Mental health ER visits among children rising — experts point to a broken system

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Multiple emergency room visits for children experiencing mental health crises are on the rise, according to a new study. Experts say that a broken system is to blame.

The study, published in the journal JAMA Pediatrics in December, looked at more than 200,000 patients between the ages of 3 and 17 who visited an emergency room with a mental health concern across 38 U.S. hospitals between 2015 and 2020.

Such emergency room visits increased by 8% annually, according to 300,000 visits that were assessed. The number of revisits increased by 6% annually. Young patients with psychotic disorders such as schizophrenia were 42% more likely to revisit the emergency department within six months, according to the study, with 13.2% of the patients having a mental health revisit within six months.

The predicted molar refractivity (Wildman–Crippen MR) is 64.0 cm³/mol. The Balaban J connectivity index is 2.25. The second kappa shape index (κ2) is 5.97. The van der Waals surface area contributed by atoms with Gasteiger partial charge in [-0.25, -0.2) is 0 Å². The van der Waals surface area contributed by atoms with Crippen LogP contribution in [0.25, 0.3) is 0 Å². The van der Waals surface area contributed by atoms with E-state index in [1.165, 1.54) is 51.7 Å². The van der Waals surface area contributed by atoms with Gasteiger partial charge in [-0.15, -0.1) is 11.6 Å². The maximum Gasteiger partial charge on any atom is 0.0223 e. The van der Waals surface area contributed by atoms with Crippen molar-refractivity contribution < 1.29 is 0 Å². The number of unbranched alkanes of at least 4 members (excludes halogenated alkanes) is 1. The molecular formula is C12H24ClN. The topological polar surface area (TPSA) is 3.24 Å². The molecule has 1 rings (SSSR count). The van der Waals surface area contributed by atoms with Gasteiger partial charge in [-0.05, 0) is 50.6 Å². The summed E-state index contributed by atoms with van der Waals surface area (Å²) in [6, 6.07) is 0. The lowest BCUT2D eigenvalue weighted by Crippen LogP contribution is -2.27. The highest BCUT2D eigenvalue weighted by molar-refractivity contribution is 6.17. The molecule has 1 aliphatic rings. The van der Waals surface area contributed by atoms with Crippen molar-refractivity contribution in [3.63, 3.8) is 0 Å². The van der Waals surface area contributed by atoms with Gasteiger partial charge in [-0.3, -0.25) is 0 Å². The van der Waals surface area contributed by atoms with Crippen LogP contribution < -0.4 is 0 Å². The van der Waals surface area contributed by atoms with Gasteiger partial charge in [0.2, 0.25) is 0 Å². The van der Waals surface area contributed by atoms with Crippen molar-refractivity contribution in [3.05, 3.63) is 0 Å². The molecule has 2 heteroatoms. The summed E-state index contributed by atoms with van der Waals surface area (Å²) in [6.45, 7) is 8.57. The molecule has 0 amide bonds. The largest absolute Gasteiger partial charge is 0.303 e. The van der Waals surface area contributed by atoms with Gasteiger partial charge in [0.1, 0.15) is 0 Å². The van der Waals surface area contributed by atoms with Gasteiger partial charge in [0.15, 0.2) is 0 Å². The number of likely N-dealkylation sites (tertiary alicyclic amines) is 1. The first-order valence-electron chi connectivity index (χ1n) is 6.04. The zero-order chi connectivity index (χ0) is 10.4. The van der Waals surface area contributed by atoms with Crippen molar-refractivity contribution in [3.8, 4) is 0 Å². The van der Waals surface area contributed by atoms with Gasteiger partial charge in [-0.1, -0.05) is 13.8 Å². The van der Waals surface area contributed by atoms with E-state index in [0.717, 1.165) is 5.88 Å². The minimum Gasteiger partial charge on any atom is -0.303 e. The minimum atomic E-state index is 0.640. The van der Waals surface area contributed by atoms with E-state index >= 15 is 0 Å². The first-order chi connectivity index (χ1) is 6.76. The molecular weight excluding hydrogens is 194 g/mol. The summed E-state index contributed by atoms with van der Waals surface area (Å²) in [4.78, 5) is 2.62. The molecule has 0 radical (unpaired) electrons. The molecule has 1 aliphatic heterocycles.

“The psychiatric emergency room can be a lifesaver for young people who are acutely suicidal,” Dr. Harold S. Koplewicz, president and medical director of the nonprofit Child Mind Institute, said in a statement to Yahoo News. “This study speaks volumes about the lack of school-based or outpatient programs. The system is broken.”

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The study points to overwhelmed caregivers of young patients with behavioral or psychological disorders who are increasingly relying on the emergency room for care.